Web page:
The Advocacy Iceberg

The Advocacy Iceberg

July 1, 2016

Everything we know about everyone being wrong about everything is wrong, and other lessons from the Referendum

The Advocacy Iceberg
The Advocacy Iceberg
Everything we know about everyone being wrong about everything is wrong, and other lessons from the Referendum
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Show Notes

Some thoughts on possible lessons for campaigners from Brexit:


Facts aren’t the terrain on which to base communications campaigns

Efforts by the Remain camp to rebut the nefarious ‘£350m per week to Brussels’ claim fell on particularly stony ground.

The thing about £350m is that it encapsulated a wider sentiment, illuminating an existing concern. The fact that it wasn’t true wasn’t really the issue. It was the concern that was the thing.

(And saying in response ‘it’s a big number but just not as much as that’ didn’t alleviate or even address that concern.)

Numbers also are not a particularly good way to overcome scepticism. As shown for example in research into attitudes to migration that has identified that:

“participants often spontaneously said they knew few facts about some of the basic questions that most concerned them … However, they also readily admitted that if they were given figures on these questions, they would probably not believe them”.

This experience adds to plenty of existing evidence showing that mythbusting isn’t a way to get communications traction. It’s not a basket to put the eggs in.


Numbers express feelings

Big numbers are inherently confusing and elusive. (For all of us, not just those other people.)

Every now and then someone publishes some market research along the lines that ‘everyone is wrong about everything’, resulting in a mix of horror and bemusement.

But some have argued that this ignorance is itself rational response:

“People have no reason to inform themselves, with all the costs of time and effort that involves, if they can’t influence anything”.

And it’s fairly well accepted that what people (think they) know may flow from, and express, their attitudes, rather than their attitudes being formed by the knowledge.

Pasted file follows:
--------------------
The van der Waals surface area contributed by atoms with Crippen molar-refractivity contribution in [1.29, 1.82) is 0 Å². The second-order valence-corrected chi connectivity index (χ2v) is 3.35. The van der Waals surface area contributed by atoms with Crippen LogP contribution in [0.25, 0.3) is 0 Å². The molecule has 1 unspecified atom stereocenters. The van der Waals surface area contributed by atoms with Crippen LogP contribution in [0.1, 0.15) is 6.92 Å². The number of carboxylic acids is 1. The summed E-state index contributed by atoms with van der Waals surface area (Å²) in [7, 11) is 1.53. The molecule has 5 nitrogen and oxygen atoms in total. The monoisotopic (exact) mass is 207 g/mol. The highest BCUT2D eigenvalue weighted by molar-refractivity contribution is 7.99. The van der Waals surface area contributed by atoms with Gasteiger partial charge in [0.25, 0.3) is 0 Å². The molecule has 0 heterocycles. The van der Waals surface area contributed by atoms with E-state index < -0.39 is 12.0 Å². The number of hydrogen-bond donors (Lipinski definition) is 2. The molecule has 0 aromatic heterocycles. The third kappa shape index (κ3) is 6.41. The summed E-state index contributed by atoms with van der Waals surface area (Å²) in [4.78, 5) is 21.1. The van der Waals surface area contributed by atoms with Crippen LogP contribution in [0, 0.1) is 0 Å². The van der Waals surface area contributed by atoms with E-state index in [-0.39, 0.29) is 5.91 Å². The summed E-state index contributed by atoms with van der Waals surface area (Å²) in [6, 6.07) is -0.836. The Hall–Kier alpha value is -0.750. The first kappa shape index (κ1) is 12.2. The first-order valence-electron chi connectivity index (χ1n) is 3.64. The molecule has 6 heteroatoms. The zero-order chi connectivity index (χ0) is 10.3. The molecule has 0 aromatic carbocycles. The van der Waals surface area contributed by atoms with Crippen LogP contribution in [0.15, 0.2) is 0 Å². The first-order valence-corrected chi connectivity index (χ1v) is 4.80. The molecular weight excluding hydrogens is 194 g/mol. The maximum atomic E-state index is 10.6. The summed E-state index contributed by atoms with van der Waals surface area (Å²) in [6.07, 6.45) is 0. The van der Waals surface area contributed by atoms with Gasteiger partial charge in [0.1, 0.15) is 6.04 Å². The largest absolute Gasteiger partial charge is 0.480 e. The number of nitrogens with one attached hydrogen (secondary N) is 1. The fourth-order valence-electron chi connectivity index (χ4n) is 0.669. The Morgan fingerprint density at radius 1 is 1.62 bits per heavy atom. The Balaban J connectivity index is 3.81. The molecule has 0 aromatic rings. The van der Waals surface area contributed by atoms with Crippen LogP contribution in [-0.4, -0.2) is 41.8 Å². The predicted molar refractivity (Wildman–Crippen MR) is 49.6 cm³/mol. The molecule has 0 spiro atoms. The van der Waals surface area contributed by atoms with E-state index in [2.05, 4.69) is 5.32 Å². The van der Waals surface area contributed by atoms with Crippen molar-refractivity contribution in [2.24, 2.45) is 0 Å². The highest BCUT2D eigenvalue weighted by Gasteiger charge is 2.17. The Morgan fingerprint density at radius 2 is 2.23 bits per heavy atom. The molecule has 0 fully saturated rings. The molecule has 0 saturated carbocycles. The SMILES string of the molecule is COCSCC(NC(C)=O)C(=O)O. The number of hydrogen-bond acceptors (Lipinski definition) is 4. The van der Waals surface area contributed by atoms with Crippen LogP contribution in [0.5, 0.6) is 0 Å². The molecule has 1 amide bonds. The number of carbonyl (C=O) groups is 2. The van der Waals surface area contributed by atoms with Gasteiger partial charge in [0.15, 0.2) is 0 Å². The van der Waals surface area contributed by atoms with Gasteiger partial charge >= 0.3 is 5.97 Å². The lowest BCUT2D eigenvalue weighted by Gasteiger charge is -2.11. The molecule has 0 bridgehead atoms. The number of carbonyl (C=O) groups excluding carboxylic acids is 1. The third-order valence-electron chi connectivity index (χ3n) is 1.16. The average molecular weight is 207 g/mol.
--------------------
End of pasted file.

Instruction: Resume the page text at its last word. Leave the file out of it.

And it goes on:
So if someone thinks aid spending is too high, they might over-exaggerate the amount of money that goes to aid. This might mean that strictly speaking their understanding is not totally accurate – but the lack of information isn’t the salient thing.

Campaigns that stress ‘awareness raising’ are likely to fail to address this underlying dynamic.


People have motivations and act on them

It should really go without saying that people act for reasons that make sense, to them, in the situation they are in.

So it’s important to understand these motivations. And then not talk past them (as the Remain campaign did with exemplary ineptitude in its other stony-ground communcations strategy of relying on an endless trail of expert input to appeal to an audience massively sceptical about elites and their professed expertise for example).

In any campaign, you have to understand the motivations of the people you are targeting, and be purposeful in addressing those motivations (and not the ones you assume they have, or you think they should have).


Watch out for over-confidence when developing and planning a campaign

In committing to a referendum, Cameron thought he’d come up with a great way to outflank the Eurosceptics in his party and defuse UKIP. He doesn’t seem to have considered that it could turn out to be the worst political idea since Caligula made his horse consul.

It’s unlikely that any civil society campaign could have such catastrophic outcomes, but still there can be significant risks to campaigning – and so we should think of this as a cautionary tale.

There is a general tendency in decision making towards over-confidence and reliance on, and extrapolation from, limited information. So we should ideally adopt ways to temper this, for example through

  • Actively seeking diversity of opinion before going ahead (to avoid groupthink type behaviours)
  • Conducting ‘pre-mortems’ during planning – put yourself in the position that you are at the end of your campaign and things have gone wrong: why and what are the implications


The endpoint you are aiming for is when things really start

Talking of (not so) clever people, Boris Johnson must have thought he was using his great big brain wisely when he opted to back LEAVE. But it looks like he made the fatal mistake of focusing on the policy victory without thinking beyond it.

It’s hard now to see how things will possibly end well (including – as now seems pretty clear – importantly for him, for him).

This is a classic example – familiar to campaigners – of the importance of looking beyond the policy goal and planning for, and investing in, the implementation phase. (We talk about this in relation to the Arms Trade Treaty campaign in my recent podcast for example.)


We’ve got a lot of work to do

It’s been a grim campaign. And it’s difficult to see good outcomes (Scotland possibly excepted). So we’ve got to organise, and be as effective as we can be. And as Tom Baker stresses, we need to look after ourselves and each other too.